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Aug 10

5 Signs You Shouldn’t Try to Push Through a Workout – Greatist

2. Ouch! Something hurts.

Pain is typically the bodys way of signaling a problem so you can quickly address whatever's causing it and protect yourself from further harm. There are two general types of pain: acute and chronic. Acute pain is the result of a single or immediate trauma, like a sprained ankle. Chronic pain is the persistence of pain even after the normal amount of healing time (weeks or months depending on the problem). The low back is a common site for chronic pain.

In terms of exercising, acute pain is always a warning sign to stop. Sharp, intense pain and/or sudden swelling are often associated with acute trauma. Any attempts to push through these sensations during a workout will only exacerbate the problem and delay healing. Chronic pain, on the other hand, is treated quite differently. In fact, physical activity and exercise programs are increasingly recommended for various types of chronic pain. Check with your doctor or health care provider for physical-activity recommendations.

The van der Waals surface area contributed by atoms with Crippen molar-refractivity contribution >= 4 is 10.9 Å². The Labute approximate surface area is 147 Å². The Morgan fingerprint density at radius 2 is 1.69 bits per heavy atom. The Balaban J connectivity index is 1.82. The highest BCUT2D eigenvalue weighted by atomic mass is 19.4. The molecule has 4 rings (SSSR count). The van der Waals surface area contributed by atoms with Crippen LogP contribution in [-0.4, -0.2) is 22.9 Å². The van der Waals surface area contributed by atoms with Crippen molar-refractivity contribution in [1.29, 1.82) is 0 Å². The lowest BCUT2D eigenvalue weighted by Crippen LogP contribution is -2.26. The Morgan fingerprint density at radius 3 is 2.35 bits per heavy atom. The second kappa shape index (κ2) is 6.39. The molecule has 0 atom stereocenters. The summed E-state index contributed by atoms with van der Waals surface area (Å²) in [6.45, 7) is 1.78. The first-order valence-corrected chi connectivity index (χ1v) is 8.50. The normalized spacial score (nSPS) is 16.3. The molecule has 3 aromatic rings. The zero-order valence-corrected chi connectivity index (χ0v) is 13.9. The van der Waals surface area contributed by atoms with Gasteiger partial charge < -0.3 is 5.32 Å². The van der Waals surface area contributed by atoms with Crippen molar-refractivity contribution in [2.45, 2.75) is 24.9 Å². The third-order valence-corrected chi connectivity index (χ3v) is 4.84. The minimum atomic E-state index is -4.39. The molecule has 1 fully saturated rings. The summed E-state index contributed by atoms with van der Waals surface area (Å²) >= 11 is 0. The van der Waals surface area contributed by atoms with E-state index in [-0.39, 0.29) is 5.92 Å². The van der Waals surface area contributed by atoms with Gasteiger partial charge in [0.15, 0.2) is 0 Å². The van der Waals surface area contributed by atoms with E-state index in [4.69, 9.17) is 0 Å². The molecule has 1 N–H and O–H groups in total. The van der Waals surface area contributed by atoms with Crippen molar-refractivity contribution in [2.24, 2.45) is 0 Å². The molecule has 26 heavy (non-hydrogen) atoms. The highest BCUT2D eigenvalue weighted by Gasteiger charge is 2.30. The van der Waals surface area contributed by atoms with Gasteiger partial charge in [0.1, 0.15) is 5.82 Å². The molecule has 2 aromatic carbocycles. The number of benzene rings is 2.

One last thing about pain: Working out may cause myriad sensations (elevated heart rate, rapid breathing, heavy sweating, shakiness and fatigue, and even muscle burning). As uncomfortable as these sensations may be, they generally do not qualify as pain and are accepted as part of physical exertion.

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5 Signs You Shouldn't Try to Push Through a Workout - Greatist

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